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Author Topic: 2014 Kathryn Klassic Judge Procedures  (Read 4804 times)
Donny Peters
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Posts: 58


« on: December 16, 2013, 02:34:11 PM »

2014 Kathryn Klassic Judge Procedures

The CSUF policy debate squad has been historically committed to increasing diversity, and that philosophy continues today.

It’s also been our experience that that there has never been a tabulation system that pleases everyone.  As such, we do our best to do what we think is good for the overall community. 

We believe that no system or solution can ever fully correct circumstances where participants act in bad faith, and we are hopeful that alterations in tournament procedure can improve the community if we are willing to collectively acknowledge that we are ultimately bound by pure intentions rather than disciplinary rules. 

We ask that judges vote on the content of a debate without consideration for how their decision will affect their own teams’ competitive interests, that preclusions represent conflicts of interest and not an attempt to improve preference sheets relative to competitors, and that judges self-identify as diverse out of authentic identity concerns and not to counteract other judges’ self-designations. As a community, we survive on trust; traditionally, trust has served us well, and we believe that we can still trust each other today.  Since the first NDT over 6 decades ago it has always been the case that a judge can improve their own team’s chances by giving those they judge lower scores or invalid decisions, but we have thrived this long because so many of us are willing to rise above self-interest and embrace intellectual integrity.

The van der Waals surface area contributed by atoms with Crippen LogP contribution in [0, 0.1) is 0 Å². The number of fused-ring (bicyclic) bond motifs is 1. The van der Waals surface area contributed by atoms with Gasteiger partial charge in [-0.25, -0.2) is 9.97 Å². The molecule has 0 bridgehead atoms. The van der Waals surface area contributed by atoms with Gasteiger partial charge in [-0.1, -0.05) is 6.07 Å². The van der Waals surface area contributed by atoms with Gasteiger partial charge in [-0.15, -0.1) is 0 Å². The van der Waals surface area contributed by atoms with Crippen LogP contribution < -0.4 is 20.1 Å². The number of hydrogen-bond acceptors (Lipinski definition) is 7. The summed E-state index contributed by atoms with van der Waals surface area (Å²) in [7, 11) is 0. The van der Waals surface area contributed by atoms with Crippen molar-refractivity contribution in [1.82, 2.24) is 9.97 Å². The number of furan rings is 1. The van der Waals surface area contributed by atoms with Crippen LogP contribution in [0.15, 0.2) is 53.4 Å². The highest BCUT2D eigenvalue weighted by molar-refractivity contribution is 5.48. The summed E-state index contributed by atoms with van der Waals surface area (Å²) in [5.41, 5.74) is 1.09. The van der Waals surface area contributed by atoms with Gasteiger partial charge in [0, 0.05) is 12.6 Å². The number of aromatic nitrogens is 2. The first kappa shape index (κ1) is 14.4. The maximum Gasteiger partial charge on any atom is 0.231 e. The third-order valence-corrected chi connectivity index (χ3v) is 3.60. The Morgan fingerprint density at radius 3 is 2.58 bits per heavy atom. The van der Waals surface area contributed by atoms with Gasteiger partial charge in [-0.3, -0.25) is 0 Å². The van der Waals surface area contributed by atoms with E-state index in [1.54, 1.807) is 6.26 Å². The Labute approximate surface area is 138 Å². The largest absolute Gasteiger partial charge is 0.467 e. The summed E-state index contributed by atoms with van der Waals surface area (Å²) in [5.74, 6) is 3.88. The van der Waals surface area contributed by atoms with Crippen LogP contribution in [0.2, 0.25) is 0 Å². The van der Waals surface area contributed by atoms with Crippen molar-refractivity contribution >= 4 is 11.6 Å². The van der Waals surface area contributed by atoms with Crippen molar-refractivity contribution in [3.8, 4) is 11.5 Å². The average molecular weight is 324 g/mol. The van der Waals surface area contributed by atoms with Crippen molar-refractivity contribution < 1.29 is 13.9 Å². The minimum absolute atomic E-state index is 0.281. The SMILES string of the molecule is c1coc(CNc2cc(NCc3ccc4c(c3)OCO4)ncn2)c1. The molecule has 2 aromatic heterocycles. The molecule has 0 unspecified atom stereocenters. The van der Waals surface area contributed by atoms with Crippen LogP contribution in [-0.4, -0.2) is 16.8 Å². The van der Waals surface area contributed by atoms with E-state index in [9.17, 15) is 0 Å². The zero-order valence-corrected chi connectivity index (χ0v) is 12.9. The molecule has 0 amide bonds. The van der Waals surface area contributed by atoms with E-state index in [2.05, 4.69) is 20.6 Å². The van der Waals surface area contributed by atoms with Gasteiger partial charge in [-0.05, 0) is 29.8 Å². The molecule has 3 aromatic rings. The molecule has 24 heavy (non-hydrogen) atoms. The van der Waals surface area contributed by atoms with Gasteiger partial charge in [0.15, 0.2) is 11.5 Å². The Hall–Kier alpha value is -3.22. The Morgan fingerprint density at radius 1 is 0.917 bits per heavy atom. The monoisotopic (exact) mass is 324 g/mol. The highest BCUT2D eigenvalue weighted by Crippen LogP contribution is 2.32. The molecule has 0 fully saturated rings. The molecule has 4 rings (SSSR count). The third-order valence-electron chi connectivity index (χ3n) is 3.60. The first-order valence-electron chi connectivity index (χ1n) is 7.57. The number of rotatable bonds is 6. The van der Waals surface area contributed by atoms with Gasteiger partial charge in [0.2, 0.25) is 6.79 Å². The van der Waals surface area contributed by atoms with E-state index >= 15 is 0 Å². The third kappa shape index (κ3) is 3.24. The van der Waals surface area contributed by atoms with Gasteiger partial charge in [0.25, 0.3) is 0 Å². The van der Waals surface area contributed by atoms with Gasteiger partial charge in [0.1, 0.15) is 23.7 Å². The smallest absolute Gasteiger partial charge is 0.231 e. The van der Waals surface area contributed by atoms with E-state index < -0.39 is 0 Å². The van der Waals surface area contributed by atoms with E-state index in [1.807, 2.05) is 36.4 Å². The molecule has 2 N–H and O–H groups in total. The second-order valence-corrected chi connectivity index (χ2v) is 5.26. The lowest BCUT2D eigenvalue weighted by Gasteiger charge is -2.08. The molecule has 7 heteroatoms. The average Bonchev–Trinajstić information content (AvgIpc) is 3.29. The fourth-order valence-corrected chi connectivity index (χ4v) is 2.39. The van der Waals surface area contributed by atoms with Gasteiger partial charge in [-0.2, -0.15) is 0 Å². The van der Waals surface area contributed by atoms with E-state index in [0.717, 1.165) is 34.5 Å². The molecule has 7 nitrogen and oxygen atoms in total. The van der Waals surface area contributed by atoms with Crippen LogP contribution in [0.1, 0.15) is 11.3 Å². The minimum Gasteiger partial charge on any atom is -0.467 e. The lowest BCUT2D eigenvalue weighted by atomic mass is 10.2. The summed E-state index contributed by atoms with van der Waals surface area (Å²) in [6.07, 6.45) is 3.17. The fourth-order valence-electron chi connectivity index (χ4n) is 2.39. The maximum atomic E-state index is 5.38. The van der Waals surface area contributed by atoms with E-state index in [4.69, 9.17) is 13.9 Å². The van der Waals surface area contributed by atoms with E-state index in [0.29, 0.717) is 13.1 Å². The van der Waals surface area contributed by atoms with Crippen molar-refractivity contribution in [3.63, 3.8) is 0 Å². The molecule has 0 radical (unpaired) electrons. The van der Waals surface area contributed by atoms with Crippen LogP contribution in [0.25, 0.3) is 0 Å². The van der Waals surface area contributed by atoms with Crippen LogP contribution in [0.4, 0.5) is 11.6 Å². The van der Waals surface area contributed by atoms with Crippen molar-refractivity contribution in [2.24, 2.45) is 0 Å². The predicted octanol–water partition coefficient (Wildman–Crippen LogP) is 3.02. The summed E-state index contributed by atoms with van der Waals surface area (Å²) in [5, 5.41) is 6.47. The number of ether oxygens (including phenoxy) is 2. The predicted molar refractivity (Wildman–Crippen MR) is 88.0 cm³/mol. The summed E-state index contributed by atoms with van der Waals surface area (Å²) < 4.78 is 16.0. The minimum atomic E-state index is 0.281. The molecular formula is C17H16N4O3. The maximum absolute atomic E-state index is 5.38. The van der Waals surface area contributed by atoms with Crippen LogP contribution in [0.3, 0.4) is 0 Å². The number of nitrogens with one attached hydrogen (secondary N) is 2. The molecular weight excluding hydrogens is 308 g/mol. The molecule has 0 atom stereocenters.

With that being said, the following are the Kathryn Klassic’s tabulation procedures for judge placement:

Diversity-enriched judge pool
An individual who wishes to be viewed as a diverse judge can self identify as a member of an under-represented group.  We ask judges to seriously consider whether they are a member of a traditionally under-represented group before self-identifying, but do not limit to a specific ethnicity or gender category.  The litmus test is whether you are a member of a traditionally under-represented group and that identity gives you a unique perspective on the debates.  We anticipate being able to gather that information prior to the tournament through Tabroom.com (further instructions will follow at a later time).  In the meantime, if you know that you want to participate under the diversity-enriched label, email me at erthomas@fullerton.edu.  We reserve the right to review designations and may not grant self-identification in all cases.

Debater/Judge initiated constraints:
The tabulation staff will review constraints.  If it appears that a team’s constraints are out of the normal range then we will need to consult with that team to make specific adjustments.
Until our governing bodies (AFA, CEDA and COTD) complete a more comprehensive definition, we assume that constraints are determined on the same characteristics that were announced by Wake Forest University prior to the Shirley. 
Judges should not judge:
•   Debaters they presently or formerly coached (which includes judges that are hired by a team to coach the team for a limited timeframe or weekend)
•   Debaters with whom they were on the same squad at the same time